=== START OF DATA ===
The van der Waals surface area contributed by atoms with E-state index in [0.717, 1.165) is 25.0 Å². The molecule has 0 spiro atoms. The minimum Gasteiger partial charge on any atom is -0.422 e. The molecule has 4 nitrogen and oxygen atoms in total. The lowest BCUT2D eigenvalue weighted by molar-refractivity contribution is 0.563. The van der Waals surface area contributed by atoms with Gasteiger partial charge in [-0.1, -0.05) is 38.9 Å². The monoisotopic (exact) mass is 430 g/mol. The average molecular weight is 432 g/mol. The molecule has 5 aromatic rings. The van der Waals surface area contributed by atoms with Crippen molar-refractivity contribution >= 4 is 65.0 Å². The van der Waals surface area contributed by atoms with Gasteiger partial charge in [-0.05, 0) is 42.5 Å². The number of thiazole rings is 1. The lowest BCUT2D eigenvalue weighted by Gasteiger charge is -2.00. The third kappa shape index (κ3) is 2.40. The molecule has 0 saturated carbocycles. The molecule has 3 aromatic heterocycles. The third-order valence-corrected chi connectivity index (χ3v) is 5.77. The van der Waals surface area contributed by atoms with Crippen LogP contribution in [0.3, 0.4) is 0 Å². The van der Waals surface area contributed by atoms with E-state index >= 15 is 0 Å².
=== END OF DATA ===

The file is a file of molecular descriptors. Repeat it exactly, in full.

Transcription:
The van der Waals surface area contributed by atoms with E-state index in [0.717, 1.165) is 25.0 Å². The molecule has 0 spiro atoms. The minimum Gasteiger partial charge on any atom is -0.422 e. The molecule has 4 nitrogen and oxygen atoms in total. The lowest BCUT2D eigenvalue weighted by molar-refractivity contribution is 0.563. The van der Waals surface area contributed by atoms with Gasteiger partial charge in [-0.1, -0.05) is 38.9 Å². The monoisotopic (exact) mass is 430 g/mol. The average molecular weight is 432 g/mol. The molecule has 5 aromatic rings. The van der Waals surface area contributed by atoms with Crippen molar-refractivity contribution >= 4 is 65.0 Å². The van der Waals surface area contributed by atoms with Gasteiger partial charge in [-0.05, 0) is 42.5 Å². The number of thiazole rings is 1. The lowest BCUT2D eigenvalue weighted by Gasteiger charge is -2.00. The third kappa shape index (κ3) is 2.40. The molecule has 0 saturated carbocycles. The molecule has 3 aromatic heterocycles. The third-order valence-corrected chi connectivity index (χ3v) is 5.77. The van der Waals surface area contributed by atoms with Crippen LogP contribution in [0.3, 0.4) is 0 Å². The van der Waals surface area contributed by atoms with E-state index >= 15 is 0 Å².